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Economic benefits of sports in Kenya have not been fully tapped

Opinion
 Athletes compete during Sirikwa Classic World Cross Country event at Lobo village, Eldoret, on February 3, 2024. [Stafford Ondego, Standard]

Sports is a universally adored activity that captivates people across the globe.

The immense power of sports, its worldwide influence, its ability to connect people from all walks of life, and its positive effects on communities, especially the youth, are widely acknowledged on a global scale.

Sports is a form of entertainment, and medals are a thing of the past. While sporting organisations’ main objective is to foster and expand their sport, sports also carries economic, social, and environmental obligations to the entire community.

Kenya’s remarkable achievement in producing world-class athletes can be credited to a combination of factors. First and foremost, athletes from Kenya often come from high-altitude regions, which can result in physiological changes that improve cardiovascular performance.

In addition, numerous Kenyan athletes hail from rural areas and have a rich heritage of running, both as a mode of transportation and as a sport. Early exposure to running often results in the development of a solid foundation of endurance and athleticism.

In addition, Kenya has a culture that highly regards and commemorates long-distance running, creating a nurturing atmosphere for aspiring athletes. Although training facilities and resources in Kenya may not always be as advanced as in other countries, the exceptional talent and unwavering dedication of Kenyan athletes have propelled them to achieve remarkable success on the global stage.

UN Resolution A/69/L.5, adopted by member States on October 16, 2014, “encourages member States to give sport due consideration in the context of the past 2015 sustainable development agenda” and recognises sports’ crucial role in promoting education, health, sustainable development and peace.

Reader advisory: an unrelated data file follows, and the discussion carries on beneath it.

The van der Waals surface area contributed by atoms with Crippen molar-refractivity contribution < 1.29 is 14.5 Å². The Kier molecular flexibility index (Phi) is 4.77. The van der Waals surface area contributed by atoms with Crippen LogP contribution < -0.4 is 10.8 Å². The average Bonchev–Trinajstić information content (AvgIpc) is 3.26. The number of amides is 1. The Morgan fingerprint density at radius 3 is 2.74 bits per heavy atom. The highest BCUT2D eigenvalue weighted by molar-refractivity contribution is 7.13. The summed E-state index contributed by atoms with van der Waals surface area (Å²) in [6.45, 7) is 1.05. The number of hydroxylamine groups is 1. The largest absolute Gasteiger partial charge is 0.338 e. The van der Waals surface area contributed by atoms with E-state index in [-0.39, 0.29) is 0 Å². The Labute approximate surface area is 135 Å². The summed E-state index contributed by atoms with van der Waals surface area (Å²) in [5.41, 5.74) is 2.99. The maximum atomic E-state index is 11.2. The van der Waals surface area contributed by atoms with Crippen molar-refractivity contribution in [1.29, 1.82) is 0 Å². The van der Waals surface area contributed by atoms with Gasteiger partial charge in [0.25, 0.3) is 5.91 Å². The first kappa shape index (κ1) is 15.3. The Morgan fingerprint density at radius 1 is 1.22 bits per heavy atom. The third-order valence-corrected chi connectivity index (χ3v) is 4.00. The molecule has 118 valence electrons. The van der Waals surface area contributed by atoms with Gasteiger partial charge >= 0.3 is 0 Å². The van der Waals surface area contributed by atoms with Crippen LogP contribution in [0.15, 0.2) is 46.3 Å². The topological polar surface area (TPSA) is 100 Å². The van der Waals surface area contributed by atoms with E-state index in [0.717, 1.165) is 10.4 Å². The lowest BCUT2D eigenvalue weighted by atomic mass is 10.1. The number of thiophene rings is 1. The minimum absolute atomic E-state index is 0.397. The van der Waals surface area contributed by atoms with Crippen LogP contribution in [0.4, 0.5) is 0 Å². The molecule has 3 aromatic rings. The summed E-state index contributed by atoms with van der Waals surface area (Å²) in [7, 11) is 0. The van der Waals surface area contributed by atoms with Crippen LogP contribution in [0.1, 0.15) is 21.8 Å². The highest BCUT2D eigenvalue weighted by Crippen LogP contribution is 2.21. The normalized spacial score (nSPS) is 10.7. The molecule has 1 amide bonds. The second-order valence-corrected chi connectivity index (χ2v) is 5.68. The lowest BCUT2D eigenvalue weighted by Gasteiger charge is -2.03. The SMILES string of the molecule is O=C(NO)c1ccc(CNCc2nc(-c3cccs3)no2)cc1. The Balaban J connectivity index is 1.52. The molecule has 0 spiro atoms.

While the globe is now advancing toward global warming and environmental hazards, sport is the best platform to promote environmental sustainability.

Sportsmen are widely respected and admired, often more so than actors and politicians. Sportsmen leave a lasting impression on the minds of their fans. Doesn’t an athlete cycling all the way to the Olympic venue inspire people to take sustainable development seriously? When all the athletes unite to run for this cause, it truly makes a lasting impact. Athletes play a crucial role in inspiring and mobilising support for organizations, communities, and NGOs, both locally and globally.

Kenya is taking a moment to look back on a difficult year filled with political uncertainty, economic challenges, and increasing expenses for individuals and businesses. The agriculture, tourism, and manufacturing sectors are crucial for our country’s growth plans. However, there is another exciting opportunity for economic transformation that is often overlooked: Kenya’s sports industry.

Kenya boasts an impressive array of sporting talent, with renowned athletes like Eliud Kipchoge, Faith Kipyegon and Ferdinand Omanyala. However, it’s important to note that the economic benefits of sports in Kenya have not been fully tapped into. Collaboration between the public and private sectors in increasing sports investments could have a significant positive impact on Kenya’s youth and the country’s economy.

Sports do play an important part in many facets of social well-being. Sporting events attract visitors, encouraging sustainable tourism. Marathons, soccer tournaments, and cycling competitions attract tourists and boost local economies. Sports tourism may also promote environmental protection since outdoor activities need natural environments.

-Mr Flora is a veteran journalist based in Canada

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